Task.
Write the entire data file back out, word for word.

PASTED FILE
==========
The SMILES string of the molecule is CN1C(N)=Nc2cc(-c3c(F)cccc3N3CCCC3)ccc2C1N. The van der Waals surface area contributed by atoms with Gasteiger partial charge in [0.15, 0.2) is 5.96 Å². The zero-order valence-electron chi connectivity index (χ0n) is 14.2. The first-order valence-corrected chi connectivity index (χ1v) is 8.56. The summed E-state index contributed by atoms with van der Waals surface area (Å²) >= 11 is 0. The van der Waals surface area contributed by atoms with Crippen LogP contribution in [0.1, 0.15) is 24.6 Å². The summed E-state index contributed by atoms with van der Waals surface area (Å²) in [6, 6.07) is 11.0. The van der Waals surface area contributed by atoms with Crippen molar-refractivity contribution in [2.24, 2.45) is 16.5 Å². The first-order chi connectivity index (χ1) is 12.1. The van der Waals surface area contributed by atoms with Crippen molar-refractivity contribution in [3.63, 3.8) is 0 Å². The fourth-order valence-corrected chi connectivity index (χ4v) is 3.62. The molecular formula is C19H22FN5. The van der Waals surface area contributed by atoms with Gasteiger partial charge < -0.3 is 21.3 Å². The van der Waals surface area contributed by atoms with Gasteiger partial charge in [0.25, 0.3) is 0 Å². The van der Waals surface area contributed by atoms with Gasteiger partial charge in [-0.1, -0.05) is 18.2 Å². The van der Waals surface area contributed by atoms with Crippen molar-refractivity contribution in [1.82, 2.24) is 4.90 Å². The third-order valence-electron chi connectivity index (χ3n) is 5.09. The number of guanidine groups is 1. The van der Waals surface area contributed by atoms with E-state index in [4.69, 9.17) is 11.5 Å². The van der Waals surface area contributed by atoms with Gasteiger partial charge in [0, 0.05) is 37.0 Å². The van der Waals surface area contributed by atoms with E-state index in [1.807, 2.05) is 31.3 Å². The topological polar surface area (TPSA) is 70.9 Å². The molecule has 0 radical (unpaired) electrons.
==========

The SMILES string of the molecule is CN1C(N)=Nc2cc(-c3c(F)cccc3N3CCCC3)ccc2C1N. The van der Waals surface area contributed by atoms with Gasteiger partial charge in [0.15, 0.2) is 5.96 Å². The zero-order valence-electron chi connectivity index (χ0n) is 14.2. The first-order valence-corrected chi connectivity index (χ1v) is 8.56. The summed E-state index contributed by atoms with van der Waals surface area (Å²) >= 11 is 0. The van der Waals surface area contributed by atoms with Crippen LogP contribution in [0.1, 0.15) is 24.6 Å². The summed E-state index contributed by atoms with van der Waals surface area (Å²) in [6, 6.07) is 11.0. The van der Waals surface area contributed by atoms with Crippen molar-refractivity contribution in [2.24, 2.45) is 16.5 Å². The first-order chi connectivity index (χ1) is 12.1. The van der Waals surface area contributed by atoms with Crippen molar-refractivity contribution in [3.63, 3.8) is 0 Å². The fourth-order valence-corrected chi connectivity index (χ4v) is 3.62. The molecular formula is C19H22FN5. The van der Waals surface area contributed by atoms with Gasteiger partial charge < -0.3 is 21.3 Å². The van der Waals surface area contributed by atoms with Gasteiger partial charge in [0.25, 0.3) is 0 Å². The van der Waals surface area contributed by atoms with Gasteiger partial charge in [-0.1, -0.05) is 18.2 Å². The van der Waals surface area contributed by atoms with Crippen molar-refractivity contribution in [1.82, 2.24) is 4.90 Å². The third-order valence-electron chi connectivity index (χ3n) is 5.09. The number of guanidine groups is 1. The van der Waals surface area contributed by atoms with E-state index in [4.69, 9.17) is 11.5 Å². The van der Waals surface area contributed by atoms with Gasteiger partial charge in [0, 0.05) is 37.0 Å². The van der Waals surface area contributed by atoms with E-state index in [1.807, 2.05) is 31.3 Å². The topological polar surface area (TPSA) is 70.9 Å². The molecule has 0 radical (unpaired) electrons.